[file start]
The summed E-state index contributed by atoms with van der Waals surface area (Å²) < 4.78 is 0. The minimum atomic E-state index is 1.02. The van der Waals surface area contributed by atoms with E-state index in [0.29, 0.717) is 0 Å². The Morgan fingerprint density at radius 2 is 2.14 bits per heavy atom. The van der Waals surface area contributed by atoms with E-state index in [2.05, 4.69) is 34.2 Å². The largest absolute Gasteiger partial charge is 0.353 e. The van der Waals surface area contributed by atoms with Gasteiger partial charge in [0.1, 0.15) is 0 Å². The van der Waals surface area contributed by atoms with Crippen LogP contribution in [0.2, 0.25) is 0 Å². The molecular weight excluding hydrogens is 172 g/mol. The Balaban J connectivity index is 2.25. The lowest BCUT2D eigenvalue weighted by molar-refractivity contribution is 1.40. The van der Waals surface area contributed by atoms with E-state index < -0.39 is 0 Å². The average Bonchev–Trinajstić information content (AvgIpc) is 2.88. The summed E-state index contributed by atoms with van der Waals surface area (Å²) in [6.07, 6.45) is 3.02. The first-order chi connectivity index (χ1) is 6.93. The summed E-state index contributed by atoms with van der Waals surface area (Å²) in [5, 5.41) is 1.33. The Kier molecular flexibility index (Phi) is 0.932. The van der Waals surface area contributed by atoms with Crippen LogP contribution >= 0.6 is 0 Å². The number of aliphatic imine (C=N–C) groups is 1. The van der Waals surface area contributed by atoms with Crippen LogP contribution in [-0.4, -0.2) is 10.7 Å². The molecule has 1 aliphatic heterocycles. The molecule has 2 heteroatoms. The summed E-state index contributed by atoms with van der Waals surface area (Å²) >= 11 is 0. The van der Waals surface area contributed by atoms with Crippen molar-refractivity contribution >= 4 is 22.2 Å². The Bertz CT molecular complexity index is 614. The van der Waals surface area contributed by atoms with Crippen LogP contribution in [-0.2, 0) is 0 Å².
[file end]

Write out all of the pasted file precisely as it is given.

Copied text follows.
The summed E-state index contributed by atoms with van der Waals surface area (Å²) < 4.78 is 0. The minimum atomic E-state index is 1.02. The van der Waals surface area contributed by atoms with E-state index in [0.29, 0.717) is 0 Å². The Morgan fingerprint density at radius 2 is 2.14 bits per heavy atom. The van der Waals surface area contributed by atoms with E-state index in [2.05, 4.69) is 34.2 Å². The largest absolute Gasteiger partial charge is 0.353 e. The van der Waals surface area contributed by atoms with Gasteiger partial charge in [0.1, 0.15) is 0 Å². The van der Waals surface area contributed by atoms with Crippen LogP contribution in [0.2, 0.25) is 0 Å². The molecular weight excluding hydrogens is 172 g/mol. The Balaban J connectivity index is 2.25. The lowest BCUT2D eigenvalue weighted by molar-refractivity contribution is 1.40. The van der Waals surface area contributed by atoms with E-state index < -0.39 is 0 Å². The average Bonchev–Trinajstić information content (AvgIpc) is 2.88. The summed E-state index contributed by atoms with van der Waals surface area (Å²) in [6.07, 6.45) is 3.02. The first-order chi connectivity index (χ1) is 6.93. The summed E-state index contributed by atoms with van der Waals surface area (Å²) in [5, 5.41) is 1.33. The Kier molecular flexibility index (Phi) is 0.932. The van der Waals surface area contributed by atoms with Crippen LogP contribution >= 0.6 is 0 Å². The number of aliphatic imine (C=N–C) groups is 1. The van der Waals surface area contributed by atoms with Crippen LogP contribution in [-0.4, -0.2) is 10.7 Å². The molecule has 1 aliphatic heterocycles. The molecule has 2 heteroatoms. The summed E-state index contributed by atoms with van der Waals surface area (Å²) >= 11 is 0. The van der Waals surface area contributed by atoms with Crippen molar-refractivity contribution >= 4 is 22.2 Å². The Bertz CT molecular complexity index is 614. The van der Waals surface area contributed by atoms with Crippen LogP contribution in [-0.2, 0) is 0 Å².